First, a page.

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Becker, George C. / Fishes of Wisconsin
(1983)

Bullhead catfish family - ictaluridae,   pp. 693-732 PDF (19.6 MB)


Page 694

694   Bullhead Catfish Family-Ictaluridae 
species, there may be considerable variation of the spine pattern in pop-
ulations from different parts of its range. A useful key to the identifi-
cation of Illinois bullhead catfishes through spines was prepared by 
Paloumpis (1963). The supraethmoid-ethmoid complex is also used for 
separating the larger members of the family (Calovich and Branson 1964, 
Paloumpis 1964). 
  Wisconsin catfishes can be divided into two groups: the small, secre- 
tive madtoms, and the large species which include the bullheads and the 
trophy-sized fishes. The bullheads and large catfishes provide consider-
able quantities of food for man. The most valuable commercial species in
the Mississippi River is the channel catfish, which brings the highest 
price per kilogram and generally has the total highest value year after 
year. 
  All of the larger catfishes and bullheads provide excellent food, and in
many restaurants along the Mississippi River catfish dinners are a spe- 
cialty. The meat is white or beef colored. It is not necessary to skin the
smaller catfishes before cooking them; skinning is a difficult task, which
has discouraged many people from preparing these abundant fish for 
the table. 
  Bullheads are typical inhabitants of glacial lakes in central North 
America which are nearing extinction. They are adapted to lakes of low 
oxygen content, high carbon dioxide content, abundant vegetation, 
abundant food, low transparency, and increasing acidity. As the lakes of
Wisconsin age, conditions generally will favor the warmwater fishes, and
the bullheads in particular. 
  As a lake becomes silted in and weed-choked, bullheads explode nu- 
merically and dominate the waters, whereas the former sport and pan-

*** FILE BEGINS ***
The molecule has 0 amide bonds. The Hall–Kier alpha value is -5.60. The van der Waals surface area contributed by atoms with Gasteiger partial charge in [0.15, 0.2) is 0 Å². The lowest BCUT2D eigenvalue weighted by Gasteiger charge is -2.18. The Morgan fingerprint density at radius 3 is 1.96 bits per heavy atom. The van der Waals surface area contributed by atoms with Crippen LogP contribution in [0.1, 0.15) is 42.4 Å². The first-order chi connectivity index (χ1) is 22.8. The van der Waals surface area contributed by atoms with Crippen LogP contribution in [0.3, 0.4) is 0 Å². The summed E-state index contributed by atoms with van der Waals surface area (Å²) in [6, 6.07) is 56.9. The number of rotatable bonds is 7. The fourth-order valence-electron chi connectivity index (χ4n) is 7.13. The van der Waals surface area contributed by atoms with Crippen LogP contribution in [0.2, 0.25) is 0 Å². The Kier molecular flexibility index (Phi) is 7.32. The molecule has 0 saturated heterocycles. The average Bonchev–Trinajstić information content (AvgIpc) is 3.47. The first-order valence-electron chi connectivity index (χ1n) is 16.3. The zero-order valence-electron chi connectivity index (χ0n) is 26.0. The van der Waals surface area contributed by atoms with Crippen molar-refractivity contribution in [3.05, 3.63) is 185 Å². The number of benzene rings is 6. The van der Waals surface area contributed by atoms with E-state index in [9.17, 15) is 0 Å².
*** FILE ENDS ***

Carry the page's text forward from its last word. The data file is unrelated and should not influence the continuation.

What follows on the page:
fish disappear. This trend is inevitable, and the public should be aware
that in such lakes the fishing has not "deteriorated," but shifted
to an- 
other group of fishes, just as tasty as, if not more tasty than, the former
inhabitants. Lakes reaching this stage are winterkill lakes. Bullheads are
hardy, and among the last survivors before the lake is filled in and be-
comes extinct. 
  Bullheads often withstand domestic pollutants better than most fish. 
Also, along with the bowfins and the gars, they are best able to endure 
high concentrations of poisons, including 20 ppb of antimycin-a con- 
centration at which other species are killed. 
  Because bullhead catfish require a minimum of attention and will eat 
any kind of food presented to them, including dog food, members of 
this family make interesting aquarium pets. Since they are hardy, they 
are able to survive aquarium conditions that would eliminate most other 
fishes. 
  The blue catfish, Ictalurus furcatus, was formerly included with the 
fishes of Wisconsin, based on two collections reported by Greene (1935) 
for lower Lake Pepin (Pepin County) and the Mississippi River near Lan- 
sing, Iowa (opposite Crawford County). Unfortunately, the specimens 
for these reports were not saved. R. Bailey suggested to me and to Dr. 
Greene that these probably were misidentified channel catfish, Ictalurus


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